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Great Tax-Advantaged Accounts to Consider

Couple is happy to have considered tax-advantaged accounts.

Optimize Your Tax Liability While Saving for the Future

As you’re planning for your financial future, you’re likely making decisions about where to live, how much to save and what type of investments meet your needs. But have you considered the tax treatment of growth within — and withdrawals from — your various accounts?

A great way to optimize the investment return within your savings and brokerage account is to utilize tax-advantaged accounts. Tax-advantaged accounts can provide tax benefits for investors no matter their current investment time horizon and typically fall into one of three categories, which I will explain.

#1 – Tax-deferred accounts

Tax-deferred accounts provide an opportunity to make pre-tax contributions that lower your taxable income during the year in which the contributions are made. Assets held within the account grow tax-deferred for your retirement, which, thanks to the power of compounding interest, can provide a significant boost to your long-term savings goals.

It’s important to note that tax-deferred assets become taxable as ordinary income when they’re withdrawn from the account. In addition, if you take a withdrawal before reaching age 59 1/2, you may be subject to a 10% early withdrawal penalty in addition to your ordinary income tax liability.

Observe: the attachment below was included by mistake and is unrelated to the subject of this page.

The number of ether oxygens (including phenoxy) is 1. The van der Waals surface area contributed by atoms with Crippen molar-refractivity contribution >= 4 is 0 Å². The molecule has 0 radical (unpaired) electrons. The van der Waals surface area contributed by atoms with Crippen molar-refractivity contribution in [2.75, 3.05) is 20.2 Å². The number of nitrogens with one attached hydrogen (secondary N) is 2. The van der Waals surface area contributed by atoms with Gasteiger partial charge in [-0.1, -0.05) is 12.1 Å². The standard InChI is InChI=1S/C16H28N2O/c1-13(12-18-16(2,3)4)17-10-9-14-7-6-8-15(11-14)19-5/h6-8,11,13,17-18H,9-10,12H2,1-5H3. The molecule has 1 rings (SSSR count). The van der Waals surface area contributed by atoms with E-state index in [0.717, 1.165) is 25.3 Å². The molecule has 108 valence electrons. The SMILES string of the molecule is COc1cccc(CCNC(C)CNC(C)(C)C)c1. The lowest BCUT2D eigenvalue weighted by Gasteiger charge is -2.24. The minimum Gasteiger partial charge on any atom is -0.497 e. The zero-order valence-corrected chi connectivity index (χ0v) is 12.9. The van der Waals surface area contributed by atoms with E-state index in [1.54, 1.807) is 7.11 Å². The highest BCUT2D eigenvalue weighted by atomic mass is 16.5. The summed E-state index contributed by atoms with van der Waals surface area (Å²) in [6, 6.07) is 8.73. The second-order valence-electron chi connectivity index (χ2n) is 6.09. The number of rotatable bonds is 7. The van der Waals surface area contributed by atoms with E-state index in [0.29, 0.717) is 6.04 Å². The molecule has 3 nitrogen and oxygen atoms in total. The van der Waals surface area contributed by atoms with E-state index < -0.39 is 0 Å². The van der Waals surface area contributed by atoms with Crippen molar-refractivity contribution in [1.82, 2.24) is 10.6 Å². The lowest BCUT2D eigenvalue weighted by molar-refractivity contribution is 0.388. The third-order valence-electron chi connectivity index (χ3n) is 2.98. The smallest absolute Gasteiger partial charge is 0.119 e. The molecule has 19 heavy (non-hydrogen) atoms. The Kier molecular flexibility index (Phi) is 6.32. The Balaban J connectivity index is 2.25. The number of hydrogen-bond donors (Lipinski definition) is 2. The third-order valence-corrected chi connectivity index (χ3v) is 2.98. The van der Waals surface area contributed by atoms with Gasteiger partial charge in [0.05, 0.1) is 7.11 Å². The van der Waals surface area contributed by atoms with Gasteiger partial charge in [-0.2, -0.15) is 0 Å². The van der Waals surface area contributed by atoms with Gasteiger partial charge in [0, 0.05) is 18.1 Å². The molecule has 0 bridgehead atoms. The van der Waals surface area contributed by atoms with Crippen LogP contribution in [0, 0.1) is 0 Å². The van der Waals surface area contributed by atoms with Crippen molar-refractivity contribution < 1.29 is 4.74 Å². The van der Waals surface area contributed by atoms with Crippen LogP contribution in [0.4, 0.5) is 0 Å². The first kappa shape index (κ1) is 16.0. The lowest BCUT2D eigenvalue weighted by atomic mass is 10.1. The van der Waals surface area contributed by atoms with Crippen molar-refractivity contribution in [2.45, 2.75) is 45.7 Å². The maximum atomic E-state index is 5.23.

Another consideration for tax-deferred accounts is required minimum distributions (RMDs). Per current IRS law, investors with assets in tax-deferred accounts are subject to RMDs, which means you must withdraw a portion of your assets each year once reaching age 72 (73 if you reach age 72 after December 31, 2022). As a result of the passage of the SECURE 2.0 act, the age at which RMDs must begin will be pushed to age 75 for investors born in 1960 or later.

Tax-deferred account types include:

  • Traditional IRAs – Traditional IRAs are individual retirement accounts that allow you to make pre-tax contributions that grow tax-deferred for retirement.
  • 401ks, 403bs and other qualified retirement plans –These are employer-sponsored plans that offer employees an opportunity to set aside pre-tax savings for retirement. Many employer-sponsored plans offer the added benefit of matching a percentage of employees’ contributions to the plan. For example, an employer may offer to match 50% on the first 6% employees contribute to the plan.

#2 – Tax-exempt accounts

Contributions to tax-exempt accounts are made with after-tax funds, which means you pay ordinary income taxes on the amount you contribute. The growth that occurs in these accounts, along with withdrawals from the account after age 59 1/2, are exempt from taxes if the account has been open for at least five tax years. Paying tax on some of your assets now can be a great benefit to investors who expect to fall into a higher tax bracket or expect the government to increase ordinary income taxes rates in the future. In 2026, unless Congress takes action to preserve the lower marginal income tax rates implemented as a result of the passage of the Tax Cuts and Jobs Act, tax rates will revert back to pre-2017 levels. Today, the top tax rate at the federal level is 37%. Prior to 2017, the top tax rate was 39.6%.

Unlike tax-deferred accounts, tax-exempt accounts aren’t subject to RMDs, which means these assets can remain in the tax-advantaged account longer and potentially experience more growth.

Tax-exempt account types include: